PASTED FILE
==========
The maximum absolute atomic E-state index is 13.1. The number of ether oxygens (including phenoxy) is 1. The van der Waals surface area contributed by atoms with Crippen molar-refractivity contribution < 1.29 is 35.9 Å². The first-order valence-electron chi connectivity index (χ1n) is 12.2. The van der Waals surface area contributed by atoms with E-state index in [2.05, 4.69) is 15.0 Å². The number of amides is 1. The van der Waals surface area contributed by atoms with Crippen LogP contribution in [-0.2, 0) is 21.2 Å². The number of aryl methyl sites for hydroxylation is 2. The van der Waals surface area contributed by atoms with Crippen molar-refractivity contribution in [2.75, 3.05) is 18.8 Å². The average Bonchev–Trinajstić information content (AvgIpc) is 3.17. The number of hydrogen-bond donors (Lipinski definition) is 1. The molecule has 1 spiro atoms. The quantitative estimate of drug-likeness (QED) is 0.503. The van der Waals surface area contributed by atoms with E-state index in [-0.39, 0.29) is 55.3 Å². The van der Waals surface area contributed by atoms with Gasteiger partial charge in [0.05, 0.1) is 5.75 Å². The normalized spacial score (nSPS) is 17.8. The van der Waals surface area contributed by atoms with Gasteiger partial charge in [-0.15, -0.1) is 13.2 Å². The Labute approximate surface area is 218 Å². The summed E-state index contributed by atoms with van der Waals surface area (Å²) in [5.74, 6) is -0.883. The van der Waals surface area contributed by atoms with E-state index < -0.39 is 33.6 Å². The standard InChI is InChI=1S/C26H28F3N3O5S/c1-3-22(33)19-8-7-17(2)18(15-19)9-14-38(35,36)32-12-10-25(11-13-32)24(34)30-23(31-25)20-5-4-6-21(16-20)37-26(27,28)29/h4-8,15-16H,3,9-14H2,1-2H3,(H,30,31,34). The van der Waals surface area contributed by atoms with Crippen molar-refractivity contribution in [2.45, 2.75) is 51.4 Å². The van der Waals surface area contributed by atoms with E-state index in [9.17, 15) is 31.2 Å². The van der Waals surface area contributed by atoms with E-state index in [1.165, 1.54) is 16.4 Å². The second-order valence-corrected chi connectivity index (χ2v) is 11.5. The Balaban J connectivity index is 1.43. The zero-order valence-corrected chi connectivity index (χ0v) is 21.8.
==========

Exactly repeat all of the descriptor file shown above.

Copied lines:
The maximum absolute atomic E-state index is 13.1. The number of ether oxygens (including phenoxy) is 1. The van der Waals surface area contributed by atoms with Crippen molar-refractivity contribution < 1.29 is 35.9 Å². The first-order valence-electron chi connectivity index (χ1n) is 12.2. The van der Waals surface area contributed by atoms with E-state index in [2.05, 4.69) is 15.0 Å². The number of amides is 1. The van der Waals surface area contributed by atoms with Crippen LogP contribution in [-0.2, 0) is 21.2 Å². The number of aryl methyl sites for hydroxylation is 2. The van der Waals surface area contributed by atoms with Crippen molar-refractivity contribution in [2.75, 3.05) is 18.8 Å². The average Bonchev–Trinajstić information content (AvgIpc) is 3.17. The number of hydrogen-bond donors (Lipinski definition) is 1. The molecule has 1 spiro atoms. The quantitative estimate of drug-likeness (QED) is 0.503. The van der Waals surface area contributed by atoms with E-state index in [-0.39, 0.29) is 55.3 Å². The van der Waals surface area contributed by atoms with Gasteiger partial charge in [0.05, 0.1) is 5.75 Å². The normalized spacial score (nSPS) is 17.8. The van der Waals surface area contributed by atoms with Gasteiger partial charge in [-0.15, -0.1) is 13.2 Å². The Labute approximate surface area is 218 Å². The summed E-state index contributed by atoms with van der Waals surface area (Å²) in [5.74, 6) is -0.883. The van der Waals surface area contributed by atoms with E-state index < -0.39 is 33.6 Å². The standard InChI is InChI=1S/C26H28F3N3O5S/c1-3-22(33)19-8-7-17(2)18(15-19)9-14-38(35,36)32-12-10-25(11-13-32)24(34)30-23(31-25)20-5-4-6-21(16-20)37-26(27,28)29/h4-8,15-16H,3,9-14H2,1-2H3,(H,30,31,34). The van der Waals surface area contributed by atoms with Crippen molar-refractivity contribution in [2.45, 2.75) is 51.4 Å². The van der Waals surface area contributed by atoms with E-state index in [9.17, 15) is 31.2 Å². The van der Waals surface area contributed by atoms with E-state index in [1.165, 1.54) is 16.4 Å². The second-order valence-corrected chi connectivity index (χ2v) is 11.5. The Balaban J connectivity index is 1.43. The zero-order valence-corrected chi connectivity index (χ0v) is 21.8.